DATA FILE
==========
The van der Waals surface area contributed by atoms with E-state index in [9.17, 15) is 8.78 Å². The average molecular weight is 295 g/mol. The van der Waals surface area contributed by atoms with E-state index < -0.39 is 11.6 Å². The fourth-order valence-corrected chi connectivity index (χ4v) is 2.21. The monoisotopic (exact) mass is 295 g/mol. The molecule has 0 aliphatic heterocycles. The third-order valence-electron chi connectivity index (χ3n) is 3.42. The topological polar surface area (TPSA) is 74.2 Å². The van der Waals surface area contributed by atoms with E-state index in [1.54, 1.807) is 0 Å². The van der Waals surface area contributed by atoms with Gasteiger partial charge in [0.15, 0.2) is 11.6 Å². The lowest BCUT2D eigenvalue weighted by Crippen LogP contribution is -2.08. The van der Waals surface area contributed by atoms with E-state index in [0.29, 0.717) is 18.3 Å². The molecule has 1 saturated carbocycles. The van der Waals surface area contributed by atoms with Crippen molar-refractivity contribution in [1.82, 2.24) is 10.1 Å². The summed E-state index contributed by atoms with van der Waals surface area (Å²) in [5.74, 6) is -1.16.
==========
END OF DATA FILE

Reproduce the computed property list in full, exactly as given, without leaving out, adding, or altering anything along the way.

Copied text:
The van der Waals surface area contributed by atoms with E-state index in [9.17, 15) is 8.78 Å². The average molecular weight is 295 g/mol. The van der Waals surface area contributed by atoms with E-state index < -0.39 is 11.6 Å². The fourth-order valence-corrected chi connectivity index (χ4v) is 2.21. The monoisotopic (exact) mass is 295 g/mol. The molecule has 0 aliphatic heterocycles. The third-order valence-electron chi connectivity index (χ3n) is 3.42. The topological polar surface area (TPSA) is 74.2 Å². The van der Waals surface area contributed by atoms with E-state index in [1.54, 1.807) is 0 Å². The van der Waals surface area contributed by atoms with Gasteiger partial charge in [0.15, 0.2) is 11.6 Å². The lowest BCUT2D eigenvalue weighted by Crippen LogP contribution is -2.08. The van der Waals surface area contributed by atoms with E-state index in [0.29, 0.717) is 18.3 Å². The molecule has 1 saturated carbocycles. The van der Waals surface area contributed by atoms with Crippen molar-refractivity contribution in [1.82, 2.24) is 10.1 Å². The summed E-state index contributed by atoms with van der Waals surface area (Å²) in [5.74, 6) is -1.16.